The symphony aroused a furore in the press—about twenty articles were published. After the Moscow premiere, reviews in the central newspapers appeared almost every day for a week. Discussions were held on the symphony in the Leningrad and Moscow unions of composers. Professional critics and well-known composers, musicians and performers came forward with assessments of Shostakovich’s new work.
  Despite the overall unanimously positive assessment of the work, there were also quite a number of negative statements in the press, which at times were rather harsh. According to Alexander Ostretsov, “the spirit of suffering [in the symphony] was in some places raised to a naturalistic shout and howl”. The finale of the cycle was criticized with particular frequency. Here, wrote Israel Nest’ev, “the sense of humanity and vivacious emotion is lost, which was so vividly expressed in the first three movements.” He also warned the composer against “exaggerating exclusive subjective human emotions” and against “excessive sensitivity in showing” these emotions.
  The composer himself, however, considered the Fifth Symphony a great creative achievement. “I like this composition of mine very much,” he said. In 1940, during a conversation with writer Marietta Shaginian, to the question of which of his works he considered his best, the composer first mentioned the Fifth Symphony. At the same time, in an interview that was principal and concluding in nature, he said: “One of the central works in my creativity was written in 1937, the Fifth Symphony.”
  By the end of the 1930s, the symphony had acquired widespread international renown, and subsequently became one of the most popular pieces in the world symphonic repertoire.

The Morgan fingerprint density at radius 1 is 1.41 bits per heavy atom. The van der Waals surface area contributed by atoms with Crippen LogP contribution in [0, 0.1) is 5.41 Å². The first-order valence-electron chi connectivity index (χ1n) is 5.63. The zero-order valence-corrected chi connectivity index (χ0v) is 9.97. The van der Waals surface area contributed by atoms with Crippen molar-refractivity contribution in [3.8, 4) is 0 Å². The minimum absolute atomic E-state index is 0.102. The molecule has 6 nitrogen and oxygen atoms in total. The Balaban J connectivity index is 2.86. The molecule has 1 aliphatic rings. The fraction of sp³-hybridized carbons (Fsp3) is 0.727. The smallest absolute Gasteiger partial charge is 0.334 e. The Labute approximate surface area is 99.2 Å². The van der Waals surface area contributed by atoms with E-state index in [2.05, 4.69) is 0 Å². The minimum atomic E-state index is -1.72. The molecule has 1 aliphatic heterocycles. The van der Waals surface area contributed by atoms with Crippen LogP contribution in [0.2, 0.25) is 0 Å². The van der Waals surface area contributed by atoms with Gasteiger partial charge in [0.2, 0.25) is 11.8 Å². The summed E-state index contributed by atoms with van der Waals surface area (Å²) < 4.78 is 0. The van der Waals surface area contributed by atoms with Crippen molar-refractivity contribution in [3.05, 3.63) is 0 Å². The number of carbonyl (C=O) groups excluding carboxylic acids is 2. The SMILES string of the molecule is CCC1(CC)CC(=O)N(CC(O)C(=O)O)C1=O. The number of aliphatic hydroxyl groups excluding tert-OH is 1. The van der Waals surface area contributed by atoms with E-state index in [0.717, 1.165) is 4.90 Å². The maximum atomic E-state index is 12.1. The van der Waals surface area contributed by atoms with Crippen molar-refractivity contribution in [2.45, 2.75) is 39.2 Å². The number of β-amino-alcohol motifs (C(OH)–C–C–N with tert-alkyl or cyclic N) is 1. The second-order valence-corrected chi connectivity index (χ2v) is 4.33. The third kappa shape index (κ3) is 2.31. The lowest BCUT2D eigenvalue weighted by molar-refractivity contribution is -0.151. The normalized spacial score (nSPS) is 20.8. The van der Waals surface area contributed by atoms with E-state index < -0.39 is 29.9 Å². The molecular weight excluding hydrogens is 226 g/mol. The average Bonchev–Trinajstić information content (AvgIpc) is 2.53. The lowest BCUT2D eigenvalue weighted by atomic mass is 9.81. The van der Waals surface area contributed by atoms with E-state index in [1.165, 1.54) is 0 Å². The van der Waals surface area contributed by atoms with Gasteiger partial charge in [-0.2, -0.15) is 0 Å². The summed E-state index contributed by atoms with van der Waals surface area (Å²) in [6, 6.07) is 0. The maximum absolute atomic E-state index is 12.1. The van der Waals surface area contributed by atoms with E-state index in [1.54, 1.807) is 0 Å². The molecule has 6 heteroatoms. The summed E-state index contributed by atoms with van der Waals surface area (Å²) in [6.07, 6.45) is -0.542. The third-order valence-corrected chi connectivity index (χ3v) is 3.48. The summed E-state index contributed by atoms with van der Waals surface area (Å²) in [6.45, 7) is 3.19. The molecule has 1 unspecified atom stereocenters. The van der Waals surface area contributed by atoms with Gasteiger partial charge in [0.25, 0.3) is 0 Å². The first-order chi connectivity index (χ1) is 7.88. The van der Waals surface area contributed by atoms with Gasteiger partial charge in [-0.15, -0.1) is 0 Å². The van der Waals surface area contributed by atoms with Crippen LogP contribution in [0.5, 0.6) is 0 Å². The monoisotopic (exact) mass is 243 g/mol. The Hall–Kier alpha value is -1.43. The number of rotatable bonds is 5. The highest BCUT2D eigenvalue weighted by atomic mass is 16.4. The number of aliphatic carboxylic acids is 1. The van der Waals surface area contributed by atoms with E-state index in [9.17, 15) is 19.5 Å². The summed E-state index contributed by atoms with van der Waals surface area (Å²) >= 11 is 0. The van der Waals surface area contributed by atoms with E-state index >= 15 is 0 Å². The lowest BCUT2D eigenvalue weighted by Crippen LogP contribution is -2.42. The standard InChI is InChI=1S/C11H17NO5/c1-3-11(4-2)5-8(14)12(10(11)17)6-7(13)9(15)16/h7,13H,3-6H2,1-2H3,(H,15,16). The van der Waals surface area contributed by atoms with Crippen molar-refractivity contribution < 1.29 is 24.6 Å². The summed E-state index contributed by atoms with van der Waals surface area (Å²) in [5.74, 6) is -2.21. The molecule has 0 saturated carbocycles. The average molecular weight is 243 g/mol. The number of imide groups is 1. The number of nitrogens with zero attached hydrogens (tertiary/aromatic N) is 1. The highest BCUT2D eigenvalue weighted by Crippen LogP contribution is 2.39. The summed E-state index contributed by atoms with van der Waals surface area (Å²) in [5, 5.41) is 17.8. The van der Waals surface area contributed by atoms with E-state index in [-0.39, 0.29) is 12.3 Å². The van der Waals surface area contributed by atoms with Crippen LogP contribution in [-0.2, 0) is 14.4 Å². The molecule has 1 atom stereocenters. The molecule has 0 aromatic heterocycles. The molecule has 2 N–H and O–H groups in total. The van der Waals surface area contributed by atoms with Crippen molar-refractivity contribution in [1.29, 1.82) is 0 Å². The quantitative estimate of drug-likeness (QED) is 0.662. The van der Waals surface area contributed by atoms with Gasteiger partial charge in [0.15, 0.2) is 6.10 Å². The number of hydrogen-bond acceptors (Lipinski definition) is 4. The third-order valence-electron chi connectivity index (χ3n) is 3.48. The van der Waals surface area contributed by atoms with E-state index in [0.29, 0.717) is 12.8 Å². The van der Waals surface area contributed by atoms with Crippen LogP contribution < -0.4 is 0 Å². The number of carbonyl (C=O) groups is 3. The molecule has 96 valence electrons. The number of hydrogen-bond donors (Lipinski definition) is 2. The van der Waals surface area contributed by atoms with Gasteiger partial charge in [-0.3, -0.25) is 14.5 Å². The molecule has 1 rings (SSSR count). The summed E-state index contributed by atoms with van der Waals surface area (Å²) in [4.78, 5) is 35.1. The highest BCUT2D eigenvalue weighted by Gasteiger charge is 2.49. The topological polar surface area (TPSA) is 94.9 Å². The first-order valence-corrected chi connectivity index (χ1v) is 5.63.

• Leningrad Philharmonic Orchestra, Ye. Mravinsky. 1938-1939 // BMG Melodiya BVCX 8020, 1998.
  • Philadelphia Orchestra, Leopold Stokowski. 1939 // Victor 15737-42, 1940.
  • Cleveland Orchestra, Artur Rodzinski. 1942 // Columbia 11861-5D
  • New York Philharmonic Orchestra, Leonard Bernstein. 1945 // Symposium SYMP CD 1295, 2002.
  • New York Philharmonic Orchestra, A. Rodzinski. 1946 // AS 631, 1991.
  • Boston Symphony Orchestra, Serge Koussevitsky. 1946 // AS 571 (mono), 1991.
  • Leningrad Philharmonic Orchestra, Ye. Mravinsky. 1954 // MK D02283-4 (mono), 1954.
  • Royal Philharmonic Orchestra, A. Rodzinski. 1954 // Nixa WLP 20004 (mono), 1955
  • Moscow Radio Symphony Orchestra, Aleksandr Gauk. 1957 // Brilliant Classics 8866
  • Philadelphia Orchestra, Eugene Ormandy. 1958 // Scora Classics scoracd 005 (mono), 2004.
  • Moscow Radio Symphony Orchestra, L. Stokowski. 1958 // Moscow Conservatorie SMC CD 0030, 2008.
  • New York Philharmonic Orchestra, L. Bernstein. 1959 // Columbia ML 5445 (mono) and MS 6115
  • Czech Philharmonic Orchestra, Karel Ančerl. 1961 // Supraphon SUA 10423 (mono) and SUA ST 50052, 1965
  • Moscow Philharmonic Orchestra, Kirill Kondrashin. 1964 // Melodiya C0909-10
  • Philadelphia Orchestra, E. Ormandy. P 1964 // Columbia MS 7279, 1969
  • Berlin Symphony Orchestra, Kurt Sanderling. 1966 // Harmoni Mundi HMX 2905255, 2002.
  • USSR Symphony Orchestra, Maksim Shostakovich. P 1970 // Melodiya CM 02353-4
  • Leningrad Philharmonic Orchestra, Arvid Jansons. 1970 // Altus ALT 094 12004, 2005.
  • All-Union Radio and Television Largo Symphony Orchestra, Vladimir Fedoseyev. 1975 // Melodiya C10 06515-6, 1976
  • USSR Symphony Orchestra, Yevgeni Svetlanov. 1978 // Melodiya C10 10303-4, 1978
  • Cleveland Orchestra, Lorin Maazel. 1981 // Telarc TE 10067 (digital)
  • Concertgebouw Orchestra, Bernard Haitink. 1981 // Decca SXDL 7551 (digital), 1982.
  • USSR Symphony Orchestra, Yuri Temirkanov. 1981 // Revelation RV 10025, 1996.
  • Berlin City Symphony Orchestra, K. Sanderling. 1982 // Deutsche Schallplatten ET 5168
  • National Symphony Orchestra of Washington, Mstislav Rostropovich. 1982 // Deutsche Grammophon 2532 076 (digital), 1983.
  • USSR Ministry of Culture Symphony Orchestra, Gennadi Rozhdestvensky. 1984 // Melodiya A10 00103 009 (digital), 1985
  • Scottish National Orchestra, Neeme Jarvi. 1988 // Chandos ABRD 1336 (digital) and CHAN 8650, 1989
  • Kirov Orchestra, Valery Gergiev. 2002 // Philips CD/SACD 470 651-2PSA, 2004
  • Royal Liverpool Philharmonic Orchestra, Vasily Petrenko. 2008 // Naxos 8.572167, 2009